He had labored hard over the forge. The ventilation alone had been one bitch of a challenge. Because the compound existed beneath the Commander’s famous peach orchard, the ducting had to be routed a good mile from his current position.

But he’d gotten it done and now he had a proper workstation.

Sometimes life’s simplest pleasures were the best.

He could think in the space he’d created for himself. Right now he pounded the hell out of a strip of glowing red metal the old-fashioned way, on an anvil, beating it so that it would fit the small wrist of a woman. Yes, his newly emerging death vampire nature had strong appetites and by God he indulged them.

For one thing, he really liked keeping his blood donors close at hand.

He glanced to his right, and desire flowed down his chest and into his abdomen, then low into his groin. A mortal woman hung from her manacled wrists, her dark eyes blank now from her new reality, her body a sagging weight barely supported by watery knees. He liked his donors weakened through the trauma and sheer fatigue of hanging from manacles. He liked his women worn out when he was ready to take what he’d earned. He also liked them draped in white gauze, a sacrificial symbol that pleased his vampire soul.

He laid a message over the mortal’s mind: Your life gives me life and for that you are blessed.

He enjoyed delivering false hope. Her gaze flickered toward him, despair giving way to possibilities. But his sudden burst of laughter drew the blank stare once more as she looked away, her body sagging a little more.

She would feed not only him this night but also several of his personal attendants, those death vampires he’d recruited to serve as his guards and general lackeys.

He often did the hunting for his blood donors by himself, slipping quickly down to Mortal Earth before Central’s grids could happen upon his powerful signature. Other times, he would take his squad with him. He had sufficient advanced power to fold them straight to Mortal Earth, which would keep them off Endelle’s Central grid for a good long while.

He knew how the grids worked. They scanned back and forth looking for the signature of the death vampire, but Metro Phoenix took in a vast section of real estate and so far, in the past four months, he and his squad hadn’t been caught once.

God, he loved his life, a new life, the life his master had given him when he’d insisted that Crace drink a small goblet of dying blood. The thought of that first experience still aroused him, every damn time.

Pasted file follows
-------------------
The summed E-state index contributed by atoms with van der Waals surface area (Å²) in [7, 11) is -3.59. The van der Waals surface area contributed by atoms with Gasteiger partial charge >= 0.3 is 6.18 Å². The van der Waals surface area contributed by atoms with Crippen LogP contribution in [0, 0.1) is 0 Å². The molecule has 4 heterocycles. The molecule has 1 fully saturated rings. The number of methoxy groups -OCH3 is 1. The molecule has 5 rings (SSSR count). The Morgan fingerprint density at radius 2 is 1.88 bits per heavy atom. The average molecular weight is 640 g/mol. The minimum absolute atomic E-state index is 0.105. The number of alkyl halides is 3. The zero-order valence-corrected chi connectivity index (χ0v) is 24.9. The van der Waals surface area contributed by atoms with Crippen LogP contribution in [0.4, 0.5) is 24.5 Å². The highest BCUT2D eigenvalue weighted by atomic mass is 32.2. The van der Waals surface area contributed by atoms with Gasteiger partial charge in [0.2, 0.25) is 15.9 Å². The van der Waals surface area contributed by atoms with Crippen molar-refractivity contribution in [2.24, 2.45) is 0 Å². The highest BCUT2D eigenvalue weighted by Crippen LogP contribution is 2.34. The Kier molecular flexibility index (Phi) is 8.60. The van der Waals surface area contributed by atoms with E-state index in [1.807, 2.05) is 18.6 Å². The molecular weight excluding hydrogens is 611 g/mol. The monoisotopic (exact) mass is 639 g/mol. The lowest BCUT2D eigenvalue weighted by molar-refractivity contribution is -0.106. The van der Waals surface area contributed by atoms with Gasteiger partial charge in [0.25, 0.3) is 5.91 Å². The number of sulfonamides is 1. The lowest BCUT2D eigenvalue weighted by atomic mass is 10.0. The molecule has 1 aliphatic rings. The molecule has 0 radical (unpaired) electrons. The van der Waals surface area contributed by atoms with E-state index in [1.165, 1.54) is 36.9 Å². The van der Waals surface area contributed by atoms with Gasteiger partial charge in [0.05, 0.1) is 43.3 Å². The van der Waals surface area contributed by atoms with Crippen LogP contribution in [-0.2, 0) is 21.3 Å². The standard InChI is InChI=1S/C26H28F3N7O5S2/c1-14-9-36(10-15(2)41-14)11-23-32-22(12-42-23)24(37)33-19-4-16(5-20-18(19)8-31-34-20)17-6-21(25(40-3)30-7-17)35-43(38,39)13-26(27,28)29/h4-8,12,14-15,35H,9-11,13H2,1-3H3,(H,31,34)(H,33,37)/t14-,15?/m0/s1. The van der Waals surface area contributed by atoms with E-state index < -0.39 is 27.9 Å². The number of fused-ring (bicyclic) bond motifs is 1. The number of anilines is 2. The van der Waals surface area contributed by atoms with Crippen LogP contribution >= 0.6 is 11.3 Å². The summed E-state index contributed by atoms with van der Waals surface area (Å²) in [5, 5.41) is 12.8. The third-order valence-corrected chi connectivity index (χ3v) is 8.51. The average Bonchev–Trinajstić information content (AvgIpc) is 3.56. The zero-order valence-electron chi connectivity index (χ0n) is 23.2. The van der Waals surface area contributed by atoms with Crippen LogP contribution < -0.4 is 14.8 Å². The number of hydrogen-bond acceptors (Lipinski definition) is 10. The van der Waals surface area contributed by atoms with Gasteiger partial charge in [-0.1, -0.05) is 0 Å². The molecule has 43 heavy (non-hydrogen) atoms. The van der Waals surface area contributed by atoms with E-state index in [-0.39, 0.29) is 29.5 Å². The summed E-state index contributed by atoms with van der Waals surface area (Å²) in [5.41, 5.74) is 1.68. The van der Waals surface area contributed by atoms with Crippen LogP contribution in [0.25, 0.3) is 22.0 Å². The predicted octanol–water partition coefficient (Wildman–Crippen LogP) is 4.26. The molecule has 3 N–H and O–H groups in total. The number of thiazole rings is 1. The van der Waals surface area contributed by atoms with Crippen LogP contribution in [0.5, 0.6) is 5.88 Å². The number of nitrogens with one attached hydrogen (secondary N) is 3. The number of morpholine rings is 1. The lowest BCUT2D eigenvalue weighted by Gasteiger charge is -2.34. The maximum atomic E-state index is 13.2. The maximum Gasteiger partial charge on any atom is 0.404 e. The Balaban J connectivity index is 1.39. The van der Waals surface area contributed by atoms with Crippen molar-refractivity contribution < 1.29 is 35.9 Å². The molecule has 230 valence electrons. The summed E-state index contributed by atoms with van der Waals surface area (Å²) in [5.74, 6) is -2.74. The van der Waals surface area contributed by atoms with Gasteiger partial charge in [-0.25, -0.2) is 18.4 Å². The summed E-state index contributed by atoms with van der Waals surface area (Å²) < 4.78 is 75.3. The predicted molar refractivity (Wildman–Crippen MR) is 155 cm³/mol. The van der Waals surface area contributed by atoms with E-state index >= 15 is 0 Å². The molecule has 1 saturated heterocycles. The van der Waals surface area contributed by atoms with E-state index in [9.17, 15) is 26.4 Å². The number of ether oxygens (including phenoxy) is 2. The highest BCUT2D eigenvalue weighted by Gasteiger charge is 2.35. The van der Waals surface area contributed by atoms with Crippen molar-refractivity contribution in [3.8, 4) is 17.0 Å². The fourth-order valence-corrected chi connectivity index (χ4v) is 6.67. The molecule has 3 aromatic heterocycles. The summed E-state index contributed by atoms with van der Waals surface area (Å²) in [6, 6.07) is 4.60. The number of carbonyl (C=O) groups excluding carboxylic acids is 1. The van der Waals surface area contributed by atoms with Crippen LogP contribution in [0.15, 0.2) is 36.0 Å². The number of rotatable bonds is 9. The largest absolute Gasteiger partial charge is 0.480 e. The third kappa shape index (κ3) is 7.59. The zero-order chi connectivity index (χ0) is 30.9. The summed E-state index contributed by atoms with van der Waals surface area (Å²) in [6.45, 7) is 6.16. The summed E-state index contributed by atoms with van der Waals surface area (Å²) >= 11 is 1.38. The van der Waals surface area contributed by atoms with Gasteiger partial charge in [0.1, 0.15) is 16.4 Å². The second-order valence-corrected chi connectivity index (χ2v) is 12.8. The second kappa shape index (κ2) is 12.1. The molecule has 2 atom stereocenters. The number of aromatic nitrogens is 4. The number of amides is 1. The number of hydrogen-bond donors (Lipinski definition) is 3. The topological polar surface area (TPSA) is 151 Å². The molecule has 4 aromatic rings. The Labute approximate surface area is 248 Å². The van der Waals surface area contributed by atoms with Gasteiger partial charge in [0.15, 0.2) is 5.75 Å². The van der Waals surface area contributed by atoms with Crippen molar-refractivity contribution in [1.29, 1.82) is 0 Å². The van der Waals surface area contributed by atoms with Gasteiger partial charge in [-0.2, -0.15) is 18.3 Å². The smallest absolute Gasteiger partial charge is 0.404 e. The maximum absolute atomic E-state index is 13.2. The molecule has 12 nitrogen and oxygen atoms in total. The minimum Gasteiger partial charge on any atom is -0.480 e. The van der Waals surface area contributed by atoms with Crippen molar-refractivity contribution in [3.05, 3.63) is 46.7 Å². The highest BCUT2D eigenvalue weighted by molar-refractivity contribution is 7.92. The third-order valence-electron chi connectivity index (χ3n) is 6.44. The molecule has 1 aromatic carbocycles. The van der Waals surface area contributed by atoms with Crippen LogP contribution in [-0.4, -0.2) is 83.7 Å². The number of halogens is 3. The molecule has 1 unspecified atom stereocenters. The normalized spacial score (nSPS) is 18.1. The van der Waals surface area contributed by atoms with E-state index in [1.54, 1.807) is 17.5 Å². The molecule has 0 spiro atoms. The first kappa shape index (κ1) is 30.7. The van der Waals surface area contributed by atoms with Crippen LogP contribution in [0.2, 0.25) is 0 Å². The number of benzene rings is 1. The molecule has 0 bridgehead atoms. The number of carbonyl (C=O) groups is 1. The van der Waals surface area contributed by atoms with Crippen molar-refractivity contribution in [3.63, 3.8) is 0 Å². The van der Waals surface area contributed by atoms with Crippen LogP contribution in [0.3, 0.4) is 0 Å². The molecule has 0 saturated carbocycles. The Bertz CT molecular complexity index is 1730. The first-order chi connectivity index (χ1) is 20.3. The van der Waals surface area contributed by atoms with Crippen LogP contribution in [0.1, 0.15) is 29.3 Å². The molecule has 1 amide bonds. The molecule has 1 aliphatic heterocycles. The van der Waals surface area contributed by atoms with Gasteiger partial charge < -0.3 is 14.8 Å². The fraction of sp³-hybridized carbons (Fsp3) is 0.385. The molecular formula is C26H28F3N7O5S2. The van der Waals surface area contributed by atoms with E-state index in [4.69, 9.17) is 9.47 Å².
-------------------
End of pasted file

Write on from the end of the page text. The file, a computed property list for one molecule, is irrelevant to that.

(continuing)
But it was the months that followed that had fulfilled him, the increasing physical strength, the clarity of mind, of purpose, the incremental bursts of expanding power.

Power was the real drug, the real erotic pressure on the pleasure points of his brain.

He’d never been happier.

He’d never been more powerful.

He’d also left his former life behind.

He rarely traveled to Chicago Two and he no longer had contact with his wife, Julianna. How odd to think that at one time she had been everything to him, the center of his world and his ambitions. But dying blood had changed all that. Now she was a fly in the ointment, and every text he received from her made him want to destroy his fucking BlackBerry. The woman needed to move on. Rumors had it she was screwing everything in sight, no doubt to try to attract his attention.


A muffled noise struck his ear. With his newly improved preternatural hearing, he detected movement beyond the steel door of his forge.

“This had better be good,” he shouted, the ring of metal on metal a seductive rhythm in his ears. The blood donor actually jumped.

He glanced at the steel door to his right, rivets gleaming.

The door opened and a fellow war-maker appeared, a relatively short vampire by the name of Rith. The bastard also took dying blood but he clearly made use of the antidote immediately afterward since he showed none of the hallmarks of the ordinary death vamp: no porcelain skin, no faint bluish tint to his complexion, no increased physical strength, no blackening of the wings, no beautifying of the features.

Rith was odd looking. He had short straight black hair, a wide forehead, and a broad nose. His eyes were black and deep-set. There had to be something of the Orient in his DNA. He stood maybe five-seven in his bare feet.


The idiot would be improved a thousandfold if he gave up the antidote.

“I do have news,” Rith called to him from across the space, “and I think you’ll be interested in this.”

“The mortal-with-wings?” Crace asked. Four months ago, when the fiasco involving ascender Wells drew to a close, Greaves had shared with him intriguing if highly improbable info from the future streams about a mortal-with-wings.

At the time, Crace hadn’t believed it was possible. The only mortal ever to have wings before an ascension was the original ascender herself, the famous Luchianne. When nothing came of the Seers’ rumors, Crace had thought it a hoax. Had it proven otherwise, had there really been such a mortal, Crace would have been at the head of the line to go in pursuit. Such a mortal would have had enormous power.